Nikon D700 with Nikon 200-400 mm f/4G ED-IF AF-S VR lens @ 300mm - hand-held from floating Zodiac. VR on and set to "Normal" mode.

1/250s @ f5.6; -0.33 stop compensation from matrix-metered exposure setting of camera.

At the Computer

Debating His Options... Khutzeymateen Inlet (Great Bear Rainforest), BC. May 28, 2009.

RAW Conversion to 16-bit TIFF, including first-pass/capture sharpening using Phase One's Capture One Pro 5. Three RAW conversions at different exposure and saturation settings. Exposure settings of -1.0 stops (to recover highlight detail and darken background) through to +0.25 stops (to recover shadow detail on the area on the top of the bear's forelegs).

Further digital corrections on 16-bit TIFF file using Adobe's Photoshop CS4 and Light Craft's LightZone. Photoshop adjustments included compositing and masking of 3 exposure versions, selective saturation and de-saturation of colours, and selective sharpening for web output. Final tonemapping, balancing and tweaking performed using the Tonemapper/Re-light tool in LightZone.


Debating His Options... Khutzeymateen Inlet (Great Bear Rainforest), BC. May 28, 2009.

Ten percent of the revenue generated by this image will be donated to Raincoast*.

Species Status in Canada**: Special Concern (May 2002).

While Grizzly Bears (Ursus arctos) are not technically listed as "Endangered" in Canada, they have been extirpated from most of their historical range. Grizzly Bears are far more sensitive to intrusion/disturbance in their habitat than are Black Bears and are being increasingly forced into marginal habitat by human encroachment. The Great Bear Rainforest along the central and northern coast of British Columbia is one of the last strongholds of the Grizzly Bear in Canada, and even this population is coming under increasing pressure.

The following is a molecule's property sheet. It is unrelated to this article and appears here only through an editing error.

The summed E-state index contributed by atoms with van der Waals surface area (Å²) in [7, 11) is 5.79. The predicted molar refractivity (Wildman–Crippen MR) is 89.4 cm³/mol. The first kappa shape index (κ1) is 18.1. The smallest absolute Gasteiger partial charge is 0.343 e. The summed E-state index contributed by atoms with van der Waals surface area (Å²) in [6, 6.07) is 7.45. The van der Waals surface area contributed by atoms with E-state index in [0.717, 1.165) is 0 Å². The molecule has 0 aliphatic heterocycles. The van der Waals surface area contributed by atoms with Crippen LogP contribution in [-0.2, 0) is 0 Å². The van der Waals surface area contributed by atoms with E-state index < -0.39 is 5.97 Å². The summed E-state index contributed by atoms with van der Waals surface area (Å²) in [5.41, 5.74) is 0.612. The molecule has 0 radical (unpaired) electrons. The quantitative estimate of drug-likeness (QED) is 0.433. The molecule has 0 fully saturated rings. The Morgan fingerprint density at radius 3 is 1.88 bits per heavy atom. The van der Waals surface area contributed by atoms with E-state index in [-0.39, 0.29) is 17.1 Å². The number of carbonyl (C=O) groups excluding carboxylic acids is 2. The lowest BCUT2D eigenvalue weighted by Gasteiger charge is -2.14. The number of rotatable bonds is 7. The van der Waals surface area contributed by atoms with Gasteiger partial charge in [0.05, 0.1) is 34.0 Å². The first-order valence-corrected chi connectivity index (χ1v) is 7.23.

On December 18, 2017 the government of British Columbia banned grizzly hunting across the entire province. This major conservation victory came after decades of tireless work by many dedicated conservationists and ecologists and, most importantly, it reflects the opinion of the vast majority of British Columbians. And, it means that AT LEAST while the current government remains in power grizzlies are finally "safe" in British Columbia.

Now that we've at least temporarily won the battle to save grizzlies in BC, it's time to re-focus our efforts toward protecting ALL of BC's carnivores, including Gray Wolves, Black Bears, Cougars, Wolverines, and more! Simply put, there are no ecological, economic, or ethical arguments supporting the trophy hunting of carnivores.

In a great first step towards ending the hunting of carnivores throughout BC the Raincoast Conservation Foundation has developed a program designed to protect ALL carnivores within the Great Bear Rainforest. Details about this program can be found on this page on Raincoast's website. Check it out and, better yet, make a donation to help Raincoast purchase the remaining commercial hunting tenures in the Great Bear!

*The Raincoast Conservation Society (and Foundation) is an effective and efficient organization that has been fighting for protection of this unique habitat. If you are looking for a meaningful way to contribute to the conservation of this amazing ecosystem, Raincoast will provide maximal "bang" for your conservation dollars.

**as determined by COSEWIC: The Committee on the Status of Endangered Wildlife in Canada